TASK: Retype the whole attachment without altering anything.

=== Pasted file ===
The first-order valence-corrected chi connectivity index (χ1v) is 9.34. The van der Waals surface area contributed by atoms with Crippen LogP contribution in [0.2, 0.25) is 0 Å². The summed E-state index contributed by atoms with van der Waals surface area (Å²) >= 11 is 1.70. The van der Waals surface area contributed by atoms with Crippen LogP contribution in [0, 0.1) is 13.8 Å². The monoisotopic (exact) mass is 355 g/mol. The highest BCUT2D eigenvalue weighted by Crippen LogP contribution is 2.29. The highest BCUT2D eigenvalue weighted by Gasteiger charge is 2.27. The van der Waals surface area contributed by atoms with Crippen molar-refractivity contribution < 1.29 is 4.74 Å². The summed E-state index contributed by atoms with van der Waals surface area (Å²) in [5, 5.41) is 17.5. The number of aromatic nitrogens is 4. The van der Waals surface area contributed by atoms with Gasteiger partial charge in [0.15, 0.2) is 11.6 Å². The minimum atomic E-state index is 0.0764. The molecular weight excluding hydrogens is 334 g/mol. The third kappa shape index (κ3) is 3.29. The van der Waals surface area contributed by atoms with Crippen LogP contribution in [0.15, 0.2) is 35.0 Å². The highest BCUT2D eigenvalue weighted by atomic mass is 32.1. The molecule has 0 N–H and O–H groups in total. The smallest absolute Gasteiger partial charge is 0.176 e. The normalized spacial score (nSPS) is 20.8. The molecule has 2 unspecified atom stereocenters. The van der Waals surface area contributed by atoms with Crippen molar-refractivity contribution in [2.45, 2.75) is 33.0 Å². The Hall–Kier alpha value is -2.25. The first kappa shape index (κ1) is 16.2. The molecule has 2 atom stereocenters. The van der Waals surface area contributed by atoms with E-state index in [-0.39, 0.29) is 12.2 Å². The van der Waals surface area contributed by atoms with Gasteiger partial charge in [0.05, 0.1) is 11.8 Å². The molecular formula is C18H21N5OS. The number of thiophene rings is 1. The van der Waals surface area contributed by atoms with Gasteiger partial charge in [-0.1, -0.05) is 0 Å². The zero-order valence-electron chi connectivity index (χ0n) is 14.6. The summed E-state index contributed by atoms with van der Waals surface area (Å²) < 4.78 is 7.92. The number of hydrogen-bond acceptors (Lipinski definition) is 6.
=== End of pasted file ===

The first-order valence-corrected chi connectivity index (χ1v) is 9.34. The van der Waals surface area contributed by atoms with Crippen LogP contribution in [0.2, 0.25) is 0 Å². The summed E-state index contributed by atoms with van der Waals surface area (Å²) >= 11 is 1.70. The van der Waals surface area contributed by atoms with Crippen LogP contribution in [0, 0.1) is 13.8 Å². The monoisotopic (exact) mass is 355 g/mol. The highest BCUT2D eigenvalue weighted by Crippen LogP contribution is 2.29. The highest BCUT2D eigenvalue weighted by Gasteiger charge is 2.27. The van der Waals surface area contributed by atoms with Crippen molar-refractivity contribution < 1.29 is 4.74 Å². The summed E-state index contributed by atoms with van der Waals surface area (Å²) in [5, 5.41) is 17.5. The number of aromatic nitrogens is 4. The van der Waals surface area contributed by atoms with Gasteiger partial charge in [0.15, 0.2) is 11.6 Å². The minimum atomic E-state index is 0.0764. The molecular weight excluding hydrogens is 334 g/mol. The third kappa shape index (κ3) is 3.29. The van der Waals surface area contributed by atoms with Crippen LogP contribution in [0.15, 0.2) is 35.0 Å². The highest BCUT2D eigenvalue weighted by atomic mass is 32.1. The molecule has 0 N–H and O–H groups in total. The smallest absolute Gasteiger partial charge is 0.176 e. The normalized spacial score (nSPS) is 20.8. The molecule has 2 unspecified atom stereocenters. The van der Waals surface area contributed by atoms with Crippen molar-refractivity contribution in [2.45, 2.75) is 33.0 Å². The Hall–Kier alpha value is -2.25. The first kappa shape index (κ1) is 16.2. The molecule has 2 atom stereocenters. The van der Waals surface area contributed by atoms with E-state index in [-0.39, 0.29) is 12.2 Å². The van der Waals surface area contributed by atoms with Gasteiger partial charge in [0.05, 0.1) is 11.8 Å². The molecular formula is C18H21N5OS. The number of thiophene rings is 1. The van der Waals surface area contributed by atoms with Gasteiger partial charge in [-0.1, -0.05) is 0 Å². The zero-order valence-electron chi connectivity index (χ0n) is 14.6. The summed E-state index contributed by atoms with van der Waals surface area (Å²) < 4.78 is 7.92. The number of hydrogen-bond acceptors (Lipinski definition) is 6.